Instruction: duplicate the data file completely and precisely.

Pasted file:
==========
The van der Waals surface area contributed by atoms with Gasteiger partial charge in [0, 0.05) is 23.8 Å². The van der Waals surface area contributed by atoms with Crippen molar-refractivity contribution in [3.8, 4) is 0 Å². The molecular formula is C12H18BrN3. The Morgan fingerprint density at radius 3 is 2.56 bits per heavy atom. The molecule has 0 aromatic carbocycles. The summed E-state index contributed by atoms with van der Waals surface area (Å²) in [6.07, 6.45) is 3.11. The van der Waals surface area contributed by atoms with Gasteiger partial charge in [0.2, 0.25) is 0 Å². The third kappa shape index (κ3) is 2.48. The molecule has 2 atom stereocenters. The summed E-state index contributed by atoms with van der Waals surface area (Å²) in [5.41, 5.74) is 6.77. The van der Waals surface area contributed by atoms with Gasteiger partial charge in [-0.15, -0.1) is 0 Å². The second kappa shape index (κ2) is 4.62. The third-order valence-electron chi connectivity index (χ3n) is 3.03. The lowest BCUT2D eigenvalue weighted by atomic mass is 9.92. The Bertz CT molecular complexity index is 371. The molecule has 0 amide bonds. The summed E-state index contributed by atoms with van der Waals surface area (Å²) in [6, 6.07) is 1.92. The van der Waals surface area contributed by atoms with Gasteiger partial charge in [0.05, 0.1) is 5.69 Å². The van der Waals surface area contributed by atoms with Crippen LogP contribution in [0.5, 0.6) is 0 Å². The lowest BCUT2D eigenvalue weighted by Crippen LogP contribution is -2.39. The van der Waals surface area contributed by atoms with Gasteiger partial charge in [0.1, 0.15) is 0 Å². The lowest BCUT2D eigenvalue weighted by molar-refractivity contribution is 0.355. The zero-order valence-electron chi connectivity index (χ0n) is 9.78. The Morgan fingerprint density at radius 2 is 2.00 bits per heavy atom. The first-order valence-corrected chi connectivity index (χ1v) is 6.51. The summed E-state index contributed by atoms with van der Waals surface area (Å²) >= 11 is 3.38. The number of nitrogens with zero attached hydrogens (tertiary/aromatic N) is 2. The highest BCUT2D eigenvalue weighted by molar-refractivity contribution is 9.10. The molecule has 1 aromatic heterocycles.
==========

The van der Waals surface area contributed by atoms with Gasteiger partial charge in [0, 0.05) is 23.8 Å². The van der Waals surface area contributed by atoms with Crippen molar-refractivity contribution in [3.8, 4) is 0 Å². The molecular formula is C12H18BrN3. The Morgan fingerprint density at radius 3 is 2.56 bits per heavy atom. The molecule has 0 aromatic carbocycles. The summed E-state index contributed by atoms with van der Waals surface area (Å²) in [6.07, 6.45) is 3.11. The van der Waals surface area contributed by atoms with Gasteiger partial charge in [0.2, 0.25) is 0 Å². The third kappa shape index (κ3) is 2.48. The molecule has 2 atom stereocenters. The summed E-state index contributed by atoms with van der Waals surface area (Å²) in [5.41, 5.74) is 6.77. The van der Waals surface area contributed by atoms with Gasteiger partial charge in [-0.15, -0.1) is 0 Å². The second kappa shape index (κ2) is 4.62. The third-order valence-electron chi connectivity index (χ3n) is 3.03. The lowest BCUT2D eigenvalue weighted by atomic mass is 9.92. The Bertz CT molecular complexity index is 371. The molecule has 0 amide bonds. The summed E-state index contributed by atoms with van der Waals surface area (Å²) in [6, 6.07) is 1.92. The van der Waals surface area contributed by atoms with Gasteiger partial charge in [0.05, 0.1) is 5.69 Å². The van der Waals surface area contributed by atoms with Crippen LogP contribution in [0.5, 0.6) is 0 Å². The lowest BCUT2D eigenvalue weighted by Crippen LogP contribution is -2.39. The van der Waals surface area contributed by atoms with Gasteiger partial charge in [0.1, 0.15) is 0 Å². The lowest BCUT2D eigenvalue weighted by molar-refractivity contribution is 0.355. The zero-order valence-electron chi connectivity index (χ0n) is 9.78. The Morgan fingerprint density at radius 2 is 2.00 bits per heavy atom. The first-order valence-corrected chi connectivity index (χ1v) is 6.51. The summed E-state index contributed by atoms with van der Waals surface area (Å²) >= 11 is 3.38. The number of nitrogens with zero attached hydrogens (tertiary/aromatic N) is 2. The highest BCUT2D eigenvalue weighted by molar-refractivity contribution is 9.10. The molecule has 1 aromatic heterocycles.